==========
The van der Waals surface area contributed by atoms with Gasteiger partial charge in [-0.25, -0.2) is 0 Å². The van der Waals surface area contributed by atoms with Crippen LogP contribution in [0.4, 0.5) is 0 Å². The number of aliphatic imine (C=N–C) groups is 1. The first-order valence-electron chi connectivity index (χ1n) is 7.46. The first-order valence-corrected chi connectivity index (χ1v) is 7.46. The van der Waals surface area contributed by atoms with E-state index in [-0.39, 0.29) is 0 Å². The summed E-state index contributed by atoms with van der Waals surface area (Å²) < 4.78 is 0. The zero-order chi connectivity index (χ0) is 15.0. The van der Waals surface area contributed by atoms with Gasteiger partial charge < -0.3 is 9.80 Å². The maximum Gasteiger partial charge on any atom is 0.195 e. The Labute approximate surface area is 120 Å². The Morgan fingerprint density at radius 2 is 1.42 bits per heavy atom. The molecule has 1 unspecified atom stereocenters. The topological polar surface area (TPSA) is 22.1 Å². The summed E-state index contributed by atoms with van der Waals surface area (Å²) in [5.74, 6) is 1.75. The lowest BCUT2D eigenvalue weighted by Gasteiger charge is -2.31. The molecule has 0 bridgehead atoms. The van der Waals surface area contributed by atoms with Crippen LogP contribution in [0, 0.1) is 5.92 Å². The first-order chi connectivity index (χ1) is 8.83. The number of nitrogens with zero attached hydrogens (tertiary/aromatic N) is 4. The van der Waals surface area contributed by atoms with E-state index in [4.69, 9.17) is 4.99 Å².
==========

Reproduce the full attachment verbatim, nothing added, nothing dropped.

The van der Waals surface area contributed by atoms with Gasteiger partial charge in [-0.25, -0.2) is 0 Å². The van der Waals surface area contributed by atoms with Crippen LogP contribution in [0.4, 0.5) is 0 Å². The number of aliphatic imine (C=N–C) groups is 1. The first-order valence-electron chi connectivity index (χ1n) is 7.46. The first-order valence-corrected chi connectivity index (χ1v) is 7.46. The van der Waals surface area contributed by atoms with E-state index in [-0.39, 0.29) is 0 Å². The summed E-state index contributed by atoms with van der Waals surface area (Å²) < 4.78 is 0. The zero-order chi connectivity index (χ0) is 15.0. The van der Waals surface area contributed by atoms with Gasteiger partial charge < -0.3 is 9.80 Å². The maximum Gasteiger partial charge on any atom is 0.195 e. The Labute approximate surface area is 120 Å². The Morgan fingerprint density at radius 2 is 1.42 bits per heavy atom. The molecule has 1 unspecified atom stereocenters. The topological polar surface area (TPSA) is 22.1 Å². The summed E-state index contributed by atoms with van der Waals surface area (Å²) in [5.74, 6) is 1.75. The lowest BCUT2D eigenvalue weighted by Gasteiger charge is -2.31. The molecule has 0 bridgehead atoms. The van der Waals surface area contributed by atoms with Crippen LogP contribution in [0, 0.1) is 5.92 Å². The first-order chi connectivity index (χ1) is 8.83. The number of nitrogens with zero attached hydrogens (tertiary/aromatic N) is 4. The van der Waals surface area contributed by atoms with E-state index in [4.69, 9.17) is 4.99 Å².